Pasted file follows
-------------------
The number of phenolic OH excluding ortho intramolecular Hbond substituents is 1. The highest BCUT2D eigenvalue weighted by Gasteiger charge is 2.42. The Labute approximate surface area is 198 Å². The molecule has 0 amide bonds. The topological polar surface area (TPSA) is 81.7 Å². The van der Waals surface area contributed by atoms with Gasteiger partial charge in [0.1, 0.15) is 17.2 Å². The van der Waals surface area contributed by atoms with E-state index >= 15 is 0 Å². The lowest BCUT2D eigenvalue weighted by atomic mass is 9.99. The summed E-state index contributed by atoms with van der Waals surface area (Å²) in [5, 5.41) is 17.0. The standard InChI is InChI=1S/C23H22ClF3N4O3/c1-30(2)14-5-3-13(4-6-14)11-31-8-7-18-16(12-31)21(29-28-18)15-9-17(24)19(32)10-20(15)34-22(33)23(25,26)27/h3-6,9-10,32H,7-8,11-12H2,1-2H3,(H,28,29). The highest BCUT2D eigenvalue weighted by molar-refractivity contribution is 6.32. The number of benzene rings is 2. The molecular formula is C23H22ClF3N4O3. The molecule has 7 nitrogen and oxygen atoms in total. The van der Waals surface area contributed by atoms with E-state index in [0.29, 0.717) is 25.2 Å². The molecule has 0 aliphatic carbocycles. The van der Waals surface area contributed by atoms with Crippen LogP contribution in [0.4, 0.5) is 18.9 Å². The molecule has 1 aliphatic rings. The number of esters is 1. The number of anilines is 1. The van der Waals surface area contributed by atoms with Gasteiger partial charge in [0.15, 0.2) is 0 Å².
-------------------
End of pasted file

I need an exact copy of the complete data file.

The number of phenolic OH excluding ortho intramolecular Hbond substituents is 1. The highest BCUT2D eigenvalue weighted by Gasteiger charge is 2.42. The Labute approximate surface area is 198 Å². The molecule has 0 amide bonds. The topological polar surface area (TPSA) is 81.7 Å². The van der Waals surface area contributed by atoms with Gasteiger partial charge in [0.1, 0.15) is 17.2 Å². The van der Waals surface area contributed by atoms with E-state index >= 15 is 0 Å². The lowest BCUT2D eigenvalue weighted by atomic mass is 9.99. The summed E-state index contributed by atoms with van der Waals surface area (Å²) in [5, 5.41) is 17.0. The standard InChI is InChI=1S/C23H22ClF3N4O3/c1-30(2)14-5-3-13(4-6-14)11-31-8-7-18-16(12-31)21(29-28-18)15-9-17(24)19(32)10-20(15)34-22(33)23(25,26)27/h3-6,9-10,32H,7-8,11-12H2,1-2H3,(H,28,29). The highest BCUT2D eigenvalue weighted by molar-refractivity contribution is 6.32. The number of benzene rings is 2. The molecular formula is C23H22ClF3N4O3. The molecule has 7 nitrogen and oxygen atoms in total. The van der Waals surface area contributed by atoms with E-state index in [0.29, 0.717) is 25.2 Å². The molecule has 0 aliphatic carbocycles. The van der Waals surface area contributed by atoms with Crippen LogP contribution in [0.4, 0.5) is 18.9 Å². The molecule has 1 aliphatic rings. The number of esters is 1. The number of anilines is 1. The van der Waals surface area contributed by atoms with Gasteiger partial charge in [0.15, 0.2) is 0 Å².